Cannes: This Is the Only Thing Gaspar Noé Fears About Death

CANNES, France — Gaspar Noé is a Cannes Film Festival fixture, but this year, he’s arriving just under the wire: After the director shot his new film “Vortex” in April and May under a cloud of secrecy, he rushed to complete it in time for a festival premiere. On Friday night, the last regular day of the festival, the film finally debuted; Noé had finished it just days before.

Maybe it’s fitting that “Vortex” arrived at the end of the festival, since Noé is chronicling what happens at the tail end of our lives. In split screen, the film follows an elderly married couple as they muddle around their cluttered Paris apartment. One camera follows the wife (Françoise Lebrun), stricken with dementia, as she struggles to make sense of her surroundings; the other follows her husband (the film director Dario Argento) as he deals with her condition and places calls to his mistress.

Though Noé has sent a jolt through past festivals with provocative projects like “Irreversible,” “Climax,” and the pornographic 3-D film “Love,” his new film exudes a different, more contemplative vibe. When we spoke earlier this week, Noé said that change in attitude happened after major events in his own life. Here are edited excerpts from our conversation:

When did the idea of old age and death start to feel more real to you?

There are shifting points in your life. My mother died in my arms, and when that happens, your perception of what’s real changes a bit. I also had a sudden brain hemorrhage a year and a half ago and I almost died of it. They said, “There is a 10 percent chance you will survive without brain damage.” Miraculously, I did.

When you get close to those situations — a car crash, a disease or whatever — the problem is not if you should have an afterlife, which of course I don’t believe in. The problem is what all the people around you are going to do with your stuff, with your books, with the bills you didn’t pay? My main concern when I was on that hospital bed was, “If I die, no one’s going to be able to manage all the books I have on the shelves.” The mess that you carry with you is the thing that keeps you alive.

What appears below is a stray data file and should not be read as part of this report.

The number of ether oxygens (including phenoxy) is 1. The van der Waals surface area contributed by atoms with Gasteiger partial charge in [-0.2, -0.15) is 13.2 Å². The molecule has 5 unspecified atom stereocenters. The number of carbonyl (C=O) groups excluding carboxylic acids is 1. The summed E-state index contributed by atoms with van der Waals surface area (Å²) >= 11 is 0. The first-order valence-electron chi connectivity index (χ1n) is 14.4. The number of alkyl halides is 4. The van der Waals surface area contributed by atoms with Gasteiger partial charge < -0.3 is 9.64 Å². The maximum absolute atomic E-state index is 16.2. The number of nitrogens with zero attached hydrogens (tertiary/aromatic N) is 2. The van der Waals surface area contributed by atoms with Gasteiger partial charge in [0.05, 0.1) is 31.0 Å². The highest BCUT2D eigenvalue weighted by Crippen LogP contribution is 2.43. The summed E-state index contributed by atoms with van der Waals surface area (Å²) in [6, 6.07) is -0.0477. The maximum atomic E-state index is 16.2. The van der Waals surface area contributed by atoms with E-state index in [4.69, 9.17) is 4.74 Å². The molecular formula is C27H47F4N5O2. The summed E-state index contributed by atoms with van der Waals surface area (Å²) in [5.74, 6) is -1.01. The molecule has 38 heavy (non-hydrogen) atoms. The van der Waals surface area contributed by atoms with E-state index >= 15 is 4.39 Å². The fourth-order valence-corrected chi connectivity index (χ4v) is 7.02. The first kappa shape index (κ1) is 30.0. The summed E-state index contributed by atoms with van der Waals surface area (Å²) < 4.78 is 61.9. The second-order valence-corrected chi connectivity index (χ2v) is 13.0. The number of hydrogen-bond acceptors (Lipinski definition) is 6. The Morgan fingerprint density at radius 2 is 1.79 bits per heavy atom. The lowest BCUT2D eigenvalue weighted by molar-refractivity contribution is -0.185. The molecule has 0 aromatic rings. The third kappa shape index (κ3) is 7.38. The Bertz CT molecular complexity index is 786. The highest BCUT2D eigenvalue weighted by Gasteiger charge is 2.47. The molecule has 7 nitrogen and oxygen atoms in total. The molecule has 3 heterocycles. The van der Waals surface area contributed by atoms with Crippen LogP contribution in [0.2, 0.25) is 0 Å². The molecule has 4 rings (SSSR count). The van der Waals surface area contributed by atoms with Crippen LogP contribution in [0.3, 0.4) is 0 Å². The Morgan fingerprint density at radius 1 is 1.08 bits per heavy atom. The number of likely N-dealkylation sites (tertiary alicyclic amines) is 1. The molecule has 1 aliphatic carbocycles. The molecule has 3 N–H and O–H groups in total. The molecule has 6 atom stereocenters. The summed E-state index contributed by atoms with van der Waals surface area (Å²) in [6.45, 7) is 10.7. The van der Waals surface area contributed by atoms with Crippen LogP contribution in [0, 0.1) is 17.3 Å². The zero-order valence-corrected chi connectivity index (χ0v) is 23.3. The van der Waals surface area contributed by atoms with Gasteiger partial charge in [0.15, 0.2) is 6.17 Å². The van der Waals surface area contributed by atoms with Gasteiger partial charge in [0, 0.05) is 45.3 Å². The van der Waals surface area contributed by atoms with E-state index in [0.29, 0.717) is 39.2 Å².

What was your first experience with an older person who was losing their mental faculties?

When I was 8 or 9 years old, I met a friend who had a senile grandmother in his house. I would come and talk to the grandma and she says, “Who are you? You’re not my grandson.” I remember giving different answers to the same question, because as a kid, you can have fun with it. When it’s your own mother or father who starts losing his mind, it’s much more traumatic.

You’ve been carrying around the idea for “Vortex” for a long time. How different would it have been if you made it years ago?

Two years ago, I wouldn’t have done it with the split screen. For example, I really liked the movie “The Father,” but it’s a theater play, it’s very artificial. I said, “Well, I’m not going to do something like that movie. Let’s try to do something that could be playful in its form.” Then I found this concept of shooting the movie with two cameras, and each camera is following one of the characters as if their lives were both complementary and separate. It’s a story of two tunnels of life.

Dario Argento is better known as a film director, and he has never led a movie as an actor. How did you convince him?